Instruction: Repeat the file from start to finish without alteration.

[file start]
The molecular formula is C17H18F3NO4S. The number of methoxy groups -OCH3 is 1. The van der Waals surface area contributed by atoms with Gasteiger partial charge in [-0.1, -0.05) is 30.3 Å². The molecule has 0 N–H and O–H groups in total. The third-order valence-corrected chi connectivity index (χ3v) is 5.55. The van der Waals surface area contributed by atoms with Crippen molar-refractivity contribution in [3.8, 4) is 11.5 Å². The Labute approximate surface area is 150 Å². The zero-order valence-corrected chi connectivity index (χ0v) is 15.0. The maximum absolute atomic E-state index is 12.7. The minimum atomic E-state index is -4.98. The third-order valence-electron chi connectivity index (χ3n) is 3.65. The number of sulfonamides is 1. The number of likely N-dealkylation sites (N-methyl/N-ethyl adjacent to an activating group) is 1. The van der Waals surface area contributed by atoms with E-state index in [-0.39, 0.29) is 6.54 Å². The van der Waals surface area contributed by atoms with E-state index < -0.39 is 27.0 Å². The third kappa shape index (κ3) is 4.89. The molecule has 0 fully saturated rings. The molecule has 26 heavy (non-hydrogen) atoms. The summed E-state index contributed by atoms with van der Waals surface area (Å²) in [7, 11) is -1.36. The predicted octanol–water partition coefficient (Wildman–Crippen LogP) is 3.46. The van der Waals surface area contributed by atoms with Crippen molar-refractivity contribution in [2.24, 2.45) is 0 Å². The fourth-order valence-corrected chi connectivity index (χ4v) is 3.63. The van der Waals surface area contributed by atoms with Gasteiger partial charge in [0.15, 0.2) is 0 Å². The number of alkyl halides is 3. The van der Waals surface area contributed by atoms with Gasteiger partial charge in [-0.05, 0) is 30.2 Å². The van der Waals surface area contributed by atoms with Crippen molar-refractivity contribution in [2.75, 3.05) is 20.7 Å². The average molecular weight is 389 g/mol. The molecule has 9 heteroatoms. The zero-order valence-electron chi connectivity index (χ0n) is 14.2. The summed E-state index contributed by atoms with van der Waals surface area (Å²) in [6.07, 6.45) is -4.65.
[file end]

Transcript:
The molecular formula is C17H18F3NO4S. The number of methoxy groups -OCH3 is 1. The van der Waals surface area contributed by atoms with Gasteiger partial charge in [-0.1, -0.05) is 30.3 Å². The molecule has 0 N–H and O–H groups in total. The third-order valence-corrected chi connectivity index (χ3v) is 5.55. The van der Waals surface area contributed by atoms with Crippen molar-refractivity contribution in [3.8, 4) is 11.5 Å². The Labute approximate surface area is 150 Å². The zero-order valence-corrected chi connectivity index (χ0v) is 15.0. The maximum absolute atomic E-state index is 12.7. The minimum atomic E-state index is -4.98. The third-order valence-electron chi connectivity index (χ3n) is 3.65. The number of sulfonamides is 1. The number of likely N-dealkylation sites (N-methyl/N-ethyl adjacent to an activating group) is 1. The van der Waals surface area contributed by atoms with E-state index in [-0.39, 0.29) is 6.54 Å². The van der Waals surface area contributed by atoms with E-state index < -0.39 is 27.0 Å². The third kappa shape index (κ3) is 4.89. The molecule has 0 fully saturated rings. The molecule has 26 heavy (non-hydrogen) atoms. The summed E-state index contributed by atoms with van der Waals surface area (Å²) in [7, 11) is -1.36. The predicted octanol–water partition coefficient (Wildman–Crippen LogP) is 3.46. The van der Waals surface area contributed by atoms with Crippen molar-refractivity contribution in [2.24, 2.45) is 0 Å². The fourth-order valence-corrected chi connectivity index (χ4v) is 3.63. The van der Waals surface area contributed by atoms with Gasteiger partial charge in [0.15, 0.2) is 0 Å². The number of alkyl halides is 3. The van der Waals surface area contributed by atoms with Gasteiger partial charge in [-0.05, 0) is 30.2 Å². The van der Waals surface area contributed by atoms with Crippen molar-refractivity contribution in [2.75, 3.05) is 20.7 Å². The average molecular weight is 389 g/mol. The molecule has 9 heteroatoms. The zero-order valence-electron chi connectivity index (χ0n) is 14.2. The summed E-state index contributed by atoms with van der Waals surface area (Å²) in [6.07, 6.45) is -4.65.